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Chaim Potok and the Problem of Assimilation for the American Jew

Uploaded by qbgal on Aug 03, 2000

America has been a country of immigrants since Europeans first settled it over five hundred years ago. America has always faced the problem of assimilation, a challenge faced by every country with a considerable immigrant population. Because immigrants founded America, her culture is a combination of the cultures of other countries. Should these immigrants isolate themselves from the mainstream American culture, or should they sacrifice the culture of their homelands for the benefits American culture has to offer? Judaism, one of the world’s oldest religions, has remained strong over its six thousand year history by remaining distinct – and isolated – from other cultures. Chaim Potok, in his books The Chosen, My Name is Asher Lev, In the Beginning, and The Book of Lights, focuses on this conflict between Orthodox Judaism and the secular world.

Many of Chaim Potok’s characters want the American Jewry to remain isolated from the mainstream American culture:

The world kills us! The world flays our skin from our bodies and throws us into the flames! The world laughs at Torah! And if it does not kill us, it tempts us! It misleads us! It contaminates us! It asks us to join in its ugliness, its abominations! (The Chosen 127)

The Chosen “deals with the problems Jews have faced in trying to preserve their heritage – in particular, the problem of how to deal with the danger of assimilation” (Young)). The Jews have always been professionals occupying jobs in medicine, law, education, and other fields requiring a college degree. American Jews, however, face a dilemma: “Ideas from this secular world inevitably impinge upon an individual born in a church community or a synagogue community, especially when that individual embarks ona college experience” (Potok 2). American Jews must either take on nonprofessional jobs, assuming an identity completely different from that of European Jews, or expose themselves to secular America. Isolation is thoroughly impractical for the American Jew.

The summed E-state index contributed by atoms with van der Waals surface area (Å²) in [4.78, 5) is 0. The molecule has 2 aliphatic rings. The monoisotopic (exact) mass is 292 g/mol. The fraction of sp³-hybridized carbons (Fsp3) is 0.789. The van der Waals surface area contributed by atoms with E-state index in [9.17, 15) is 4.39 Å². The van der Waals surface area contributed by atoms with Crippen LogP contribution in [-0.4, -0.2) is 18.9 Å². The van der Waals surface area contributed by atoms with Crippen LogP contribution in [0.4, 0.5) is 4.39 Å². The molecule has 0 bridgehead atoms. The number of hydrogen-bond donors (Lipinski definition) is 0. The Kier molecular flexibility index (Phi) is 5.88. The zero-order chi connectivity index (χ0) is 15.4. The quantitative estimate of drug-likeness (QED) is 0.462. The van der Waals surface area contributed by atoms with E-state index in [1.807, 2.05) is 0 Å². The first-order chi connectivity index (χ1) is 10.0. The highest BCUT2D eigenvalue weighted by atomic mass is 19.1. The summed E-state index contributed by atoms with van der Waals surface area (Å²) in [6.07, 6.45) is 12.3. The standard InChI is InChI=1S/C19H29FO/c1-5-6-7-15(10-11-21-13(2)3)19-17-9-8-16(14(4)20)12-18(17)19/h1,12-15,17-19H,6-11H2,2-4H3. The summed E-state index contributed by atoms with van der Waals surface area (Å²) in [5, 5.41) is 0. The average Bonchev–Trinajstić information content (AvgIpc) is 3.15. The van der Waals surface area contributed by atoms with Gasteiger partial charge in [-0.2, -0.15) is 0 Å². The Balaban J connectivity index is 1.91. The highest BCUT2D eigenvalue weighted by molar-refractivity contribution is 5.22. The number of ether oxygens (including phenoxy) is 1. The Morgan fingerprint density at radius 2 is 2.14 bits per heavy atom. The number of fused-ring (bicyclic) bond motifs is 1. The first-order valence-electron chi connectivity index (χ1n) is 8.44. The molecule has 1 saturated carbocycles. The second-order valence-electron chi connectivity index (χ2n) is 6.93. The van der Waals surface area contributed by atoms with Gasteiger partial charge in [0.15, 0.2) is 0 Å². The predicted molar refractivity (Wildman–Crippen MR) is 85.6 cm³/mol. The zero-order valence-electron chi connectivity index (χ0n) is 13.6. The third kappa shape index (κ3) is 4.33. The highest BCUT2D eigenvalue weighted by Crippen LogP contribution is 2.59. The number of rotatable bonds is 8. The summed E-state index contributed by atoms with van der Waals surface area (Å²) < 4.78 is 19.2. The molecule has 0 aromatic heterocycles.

Chaim Potok’s works often focus on main characters whose talents draw them to the outside world:

When individuals are brought up in the heart of such a community or culture [as Danny’s and Reuven’s] they learn to commit themselves to its values … They see the world through the system of values of that unique community. At the same time, however, they experience important ideas or values that come from the world outside their community (Potok 1).

In the Beginning deals with a young Jewish boy...

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Uploaded by:   qbgal

Date:   08/03/2000

Category:   Literature

Length:   7 pages (1,563 words)

Views:   2085

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